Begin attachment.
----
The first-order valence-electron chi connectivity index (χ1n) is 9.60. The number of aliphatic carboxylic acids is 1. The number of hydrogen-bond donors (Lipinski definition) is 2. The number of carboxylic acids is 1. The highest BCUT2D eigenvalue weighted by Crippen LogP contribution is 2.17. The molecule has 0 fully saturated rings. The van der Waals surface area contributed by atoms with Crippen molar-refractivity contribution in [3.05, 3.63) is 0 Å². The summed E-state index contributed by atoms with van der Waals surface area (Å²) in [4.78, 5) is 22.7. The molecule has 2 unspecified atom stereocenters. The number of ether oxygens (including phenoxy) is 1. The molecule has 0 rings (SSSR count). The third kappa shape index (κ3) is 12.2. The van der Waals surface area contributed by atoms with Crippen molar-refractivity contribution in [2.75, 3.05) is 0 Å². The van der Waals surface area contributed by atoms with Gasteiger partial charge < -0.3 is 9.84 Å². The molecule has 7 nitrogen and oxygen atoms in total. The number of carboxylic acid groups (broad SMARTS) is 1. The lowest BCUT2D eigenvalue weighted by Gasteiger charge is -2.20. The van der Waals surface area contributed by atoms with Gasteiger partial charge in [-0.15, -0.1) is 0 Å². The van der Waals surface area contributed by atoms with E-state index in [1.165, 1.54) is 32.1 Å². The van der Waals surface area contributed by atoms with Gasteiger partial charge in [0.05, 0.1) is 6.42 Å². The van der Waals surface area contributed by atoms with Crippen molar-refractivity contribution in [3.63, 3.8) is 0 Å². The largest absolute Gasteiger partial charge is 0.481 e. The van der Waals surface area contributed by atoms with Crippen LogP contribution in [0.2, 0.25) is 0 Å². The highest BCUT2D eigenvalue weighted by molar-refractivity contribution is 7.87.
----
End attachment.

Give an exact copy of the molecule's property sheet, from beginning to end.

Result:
The first-order valence-electron chi connectivity index (χ1n) is 9.60. The number of aliphatic carboxylic acids is 1. The number of hydrogen-bond donors (Lipinski definition) is 2. The number of carboxylic acids is 1. The highest BCUT2D eigenvalue weighted by Crippen LogP contribution is 2.17. The molecule has 0 fully saturated rings. The van der Waals surface area contributed by atoms with Crippen molar-refractivity contribution in [3.05, 3.63) is 0 Å². The summed E-state index contributed by atoms with van der Waals surface area (Å²) in [4.78, 5) is 22.7. The molecule has 2 unspecified atom stereocenters. The number of ether oxygens (including phenoxy) is 1. The molecule has 0 rings (SSSR count). The third kappa shape index (κ3) is 12.2. The van der Waals surface area contributed by atoms with Crippen molar-refractivity contribution in [2.75, 3.05) is 0 Å². The van der Waals surface area contributed by atoms with Gasteiger partial charge < -0.3 is 9.84 Å². The molecule has 7 nitrogen and oxygen atoms in total. The number of carboxylic acid groups (broad SMARTS) is 1. The lowest BCUT2D eigenvalue weighted by Gasteiger charge is -2.20. The van der Waals surface area contributed by atoms with Gasteiger partial charge in [-0.15, -0.1) is 0 Å². The van der Waals surface area contributed by atoms with E-state index in [1.165, 1.54) is 32.1 Å². The van der Waals surface area contributed by atoms with Gasteiger partial charge in [0.05, 0.1) is 6.42 Å². The van der Waals surface area contributed by atoms with Crippen molar-refractivity contribution in [3.63, 3.8) is 0 Å². The largest absolute Gasteiger partial charge is 0.481 e. The van der Waals surface area contributed by atoms with Crippen LogP contribution in [0.2, 0.25) is 0 Å². The highest BCUT2D eigenvalue weighted by molar-refractivity contribution is 7.87.